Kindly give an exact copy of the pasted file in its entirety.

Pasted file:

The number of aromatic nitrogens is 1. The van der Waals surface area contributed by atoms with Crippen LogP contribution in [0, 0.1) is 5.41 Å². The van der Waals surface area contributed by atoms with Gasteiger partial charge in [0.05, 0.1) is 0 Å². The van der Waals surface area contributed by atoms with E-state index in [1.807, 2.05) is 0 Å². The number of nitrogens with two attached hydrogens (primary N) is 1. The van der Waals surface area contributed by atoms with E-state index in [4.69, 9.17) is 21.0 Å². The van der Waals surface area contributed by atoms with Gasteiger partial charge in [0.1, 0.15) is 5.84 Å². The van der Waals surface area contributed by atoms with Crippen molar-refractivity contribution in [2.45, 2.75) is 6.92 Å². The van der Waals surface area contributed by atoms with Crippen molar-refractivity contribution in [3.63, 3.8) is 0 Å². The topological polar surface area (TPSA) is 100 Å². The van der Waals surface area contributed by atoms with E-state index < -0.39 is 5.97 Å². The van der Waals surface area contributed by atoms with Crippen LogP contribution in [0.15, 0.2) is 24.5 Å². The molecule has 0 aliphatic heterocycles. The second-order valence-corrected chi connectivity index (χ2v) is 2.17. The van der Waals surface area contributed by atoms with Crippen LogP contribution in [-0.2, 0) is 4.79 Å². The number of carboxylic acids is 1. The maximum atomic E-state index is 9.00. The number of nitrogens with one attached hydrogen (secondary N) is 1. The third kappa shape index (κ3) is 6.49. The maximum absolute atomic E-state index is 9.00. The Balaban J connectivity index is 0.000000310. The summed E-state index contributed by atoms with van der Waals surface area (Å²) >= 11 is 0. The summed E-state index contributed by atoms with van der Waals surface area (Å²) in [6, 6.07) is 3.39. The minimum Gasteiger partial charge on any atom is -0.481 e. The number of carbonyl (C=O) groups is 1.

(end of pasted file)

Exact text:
The number of aromatic nitrogens is 1. The van der Waals surface area contributed by atoms with Crippen LogP contribution in [0, 0.1) is 5.41 Å². The van der Waals surface area contributed by atoms with Gasteiger partial charge in [0.05, 0.1) is 0 Å². The van der Waals surface area contributed by atoms with E-state index in [1.807, 2.05) is 0 Å². The number of nitrogens with two attached hydrogens (primary N) is 1. The van der Waals surface area contributed by atoms with E-state index in [4.69, 9.17) is 21.0 Å². The van der Waals surface area contributed by atoms with Gasteiger partial charge in [0.1, 0.15) is 5.84 Å². The van der Waals surface area contributed by atoms with Crippen molar-refractivity contribution in [2.45, 2.75) is 6.92 Å². The van der Waals surface area contributed by atoms with Crippen molar-refractivity contribution in [3.63, 3.8) is 0 Å². The topological polar surface area (TPSA) is 100 Å². The van der Waals surface area contributed by atoms with E-state index < -0.39 is 5.97 Å². The van der Waals surface area contributed by atoms with Crippen LogP contribution in [0.15, 0.2) is 24.5 Å². The molecule has 0 aliphatic heterocycles. The second-order valence-corrected chi connectivity index (χ2v) is 2.17. The van der Waals surface area contributed by atoms with Crippen LogP contribution in [-0.2, 0) is 4.79 Å². The number of carboxylic acids is 1. The maximum atomic E-state index is 9.00. The number of nitrogens with one attached hydrogen (secondary N) is 1. The third kappa shape index (κ3) is 6.49. The maximum absolute atomic E-state index is 9.00. The Balaban J connectivity index is 0.000000310. The summed E-state index contributed by atoms with van der Waals surface area (Å²) >= 11 is 0. The summed E-state index contributed by atoms with van der Waals surface area (Å²) in [6, 6.07) is 3.39. The minimum Gasteiger partial charge on any atom is -0.481 e. The number of carbonyl (C=O) groups is 1.